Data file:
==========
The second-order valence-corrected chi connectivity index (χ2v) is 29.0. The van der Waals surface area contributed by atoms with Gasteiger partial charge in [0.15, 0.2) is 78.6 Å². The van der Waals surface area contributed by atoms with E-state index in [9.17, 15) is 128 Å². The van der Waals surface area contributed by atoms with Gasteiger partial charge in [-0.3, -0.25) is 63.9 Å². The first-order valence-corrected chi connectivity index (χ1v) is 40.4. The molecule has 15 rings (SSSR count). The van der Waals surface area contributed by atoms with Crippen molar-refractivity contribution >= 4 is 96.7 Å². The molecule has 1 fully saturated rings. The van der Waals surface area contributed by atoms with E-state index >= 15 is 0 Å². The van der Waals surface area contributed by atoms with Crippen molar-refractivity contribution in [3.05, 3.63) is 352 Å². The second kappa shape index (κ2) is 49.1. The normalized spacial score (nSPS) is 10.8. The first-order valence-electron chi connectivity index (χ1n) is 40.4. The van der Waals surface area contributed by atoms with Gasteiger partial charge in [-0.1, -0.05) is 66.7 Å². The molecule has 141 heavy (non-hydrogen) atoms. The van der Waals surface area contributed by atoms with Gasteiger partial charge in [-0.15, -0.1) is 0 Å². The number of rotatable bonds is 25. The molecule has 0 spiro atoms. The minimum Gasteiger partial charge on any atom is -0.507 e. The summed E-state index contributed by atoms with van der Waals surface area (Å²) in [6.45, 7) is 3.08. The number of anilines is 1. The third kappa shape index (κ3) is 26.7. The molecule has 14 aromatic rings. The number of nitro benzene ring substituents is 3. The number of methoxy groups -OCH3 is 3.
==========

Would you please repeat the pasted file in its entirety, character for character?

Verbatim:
The second-order valence-corrected chi connectivity index (χ2v) is 29.0. The van der Waals surface area contributed by atoms with Gasteiger partial charge in [0.15, 0.2) is 78.6 Å². The van der Waals surface area contributed by atoms with E-state index in [9.17, 15) is 128 Å². The van der Waals surface area contributed by atoms with Gasteiger partial charge in [-0.3, -0.25) is 63.9 Å². The first-order valence-corrected chi connectivity index (χ1v) is 40.4. The molecule has 15 rings (SSSR count). The van der Waals surface area contributed by atoms with Crippen molar-refractivity contribution >= 4 is 96.7 Å². The molecule has 1 fully saturated rings. The van der Waals surface area contributed by atoms with E-state index >= 15 is 0 Å². The van der Waals surface area contributed by atoms with Crippen molar-refractivity contribution in [3.05, 3.63) is 352 Å². The second kappa shape index (κ2) is 49.1. The normalized spacial score (nSPS) is 10.8. The first-order valence-electron chi connectivity index (χ1n) is 40.4. The van der Waals surface area contributed by atoms with Gasteiger partial charge in [-0.1, -0.05) is 66.7 Å². The molecule has 141 heavy (non-hydrogen) atoms. The van der Waals surface area contributed by atoms with Gasteiger partial charge in [-0.15, -0.1) is 0 Å². The number of rotatable bonds is 25. The molecule has 0 spiro atoms. The minimum Gasteiger partial charge on any atom is -0.507 e. The summed E-state index contributed by atoms with van der Waals surface area (Å²) in [6.45, 7) is 3.08. The number of anilines is 1. The third kappa shape index (κ3) is 26.7. The molecule has 14 aromatic rings. The number of nitro benzene ring substituents is 3. The number of methoxy groups -OCH3 is 3.